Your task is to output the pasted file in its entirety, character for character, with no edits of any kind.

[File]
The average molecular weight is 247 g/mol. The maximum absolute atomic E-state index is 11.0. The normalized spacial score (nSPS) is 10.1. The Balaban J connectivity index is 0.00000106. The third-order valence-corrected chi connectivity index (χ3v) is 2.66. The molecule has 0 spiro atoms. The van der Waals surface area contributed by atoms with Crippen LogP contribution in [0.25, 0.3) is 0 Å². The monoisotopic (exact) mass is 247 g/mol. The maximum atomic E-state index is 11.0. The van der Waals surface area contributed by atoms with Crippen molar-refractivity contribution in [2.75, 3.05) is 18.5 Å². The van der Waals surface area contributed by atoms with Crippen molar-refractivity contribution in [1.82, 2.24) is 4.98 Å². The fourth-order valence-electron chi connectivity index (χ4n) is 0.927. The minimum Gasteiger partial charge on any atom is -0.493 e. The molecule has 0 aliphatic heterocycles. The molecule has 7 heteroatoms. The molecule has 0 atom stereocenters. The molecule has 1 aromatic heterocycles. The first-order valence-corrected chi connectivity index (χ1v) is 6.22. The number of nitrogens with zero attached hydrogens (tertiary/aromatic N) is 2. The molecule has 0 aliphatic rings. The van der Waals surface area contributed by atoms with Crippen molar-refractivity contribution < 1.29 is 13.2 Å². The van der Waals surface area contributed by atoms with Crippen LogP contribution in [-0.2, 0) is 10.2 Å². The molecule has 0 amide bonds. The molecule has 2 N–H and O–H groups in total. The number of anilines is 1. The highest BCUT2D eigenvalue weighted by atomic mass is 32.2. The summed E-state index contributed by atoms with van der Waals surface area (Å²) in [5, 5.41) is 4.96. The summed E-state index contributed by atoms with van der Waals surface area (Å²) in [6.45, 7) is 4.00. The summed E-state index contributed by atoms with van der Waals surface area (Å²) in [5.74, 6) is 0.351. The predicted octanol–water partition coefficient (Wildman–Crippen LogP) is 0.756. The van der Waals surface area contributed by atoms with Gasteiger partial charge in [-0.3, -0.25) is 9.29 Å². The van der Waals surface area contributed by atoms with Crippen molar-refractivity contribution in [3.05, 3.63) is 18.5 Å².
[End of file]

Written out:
The average molecular weight is 247 g/mol. The maximum absolute atomic E-state index is 11.0. The normalized spacial score (nSPS) is 10.1. The Balaban J connectivity index is 0.00000106. The third-order valence-corrected chi connectivity index (χ3v) is 2.66. The molecule has 0 spiro atoms. The van der Waals surface area contributed by atoms with Crippen LogP contribution in [0.25, 0.3) is 0 Å². The monoisotopic (exact) mass is 247 g/mol. The maximum atomic E-state index is 11.0. The van der Waals surface area contributed by atoms with Crippen molar-refractivity contribution in [2.75, 3.05) is 18.5 Å². The van der Waals surface area contributed by atoms with Crippen molar-refractivity contribution in [1.82, 2.24) is 4.98 Å². The fourth-order valence-electron chi connectivity index (χ4n) is 0.927. The minimum Gasteiger partial charge on any atom is -0.493 e. The molecule has 0 aliphatic heterocycles. The molecule has 7 heteroatoms. The molecule has 0 atom stereocenters. The molecule has 1 aromatic heterocycles. The first-order valence-corrected chi connectivity index (χ1v) is 6.22. The number of nitrogens with zero attached hydrogens (tertiary/aromatic N) is 2. The molecule has 0 aliphatic rings. The van der Waals surface area contributed by atoms with Crippen molar-refractivity contribution < 1.29 is 13.2 Å². The van der Waals surface area contributed by atoms with Crippen LogP contribution in [-0.2, 0) is 10.2 Å². The molecule has 0 amide bonds. The molecule has 2 N–H and O–H groups in total. The number of anilines is 1. The highest BCUT2D eigenvalue weighted by atomic mass is 32.2. The summed E-state index contributed by atoms with van der Waals surface area (Å²) in [5, 5.41) is 4.96. The summed E-state index contributed by atoms with van der Waals surface area (Å²) in [6.45, 7) is 4.00. The summed E-state index contributed by atoms with van der Waals surface area (Å²) in [5.74, 6) is 0.351. The predicted octanol–water partition coefficient (Wildman–Crippen LogP) is 0.756. The van der Waals surface area contributed by atoms with Gasteiger partial charge in [-0.3, -0.25) is 9.29 Å². The van der Waals surface area contributed by atoms with Crippen molar-refractivity contribution in [3.05, 3.63) is 18.5 Å².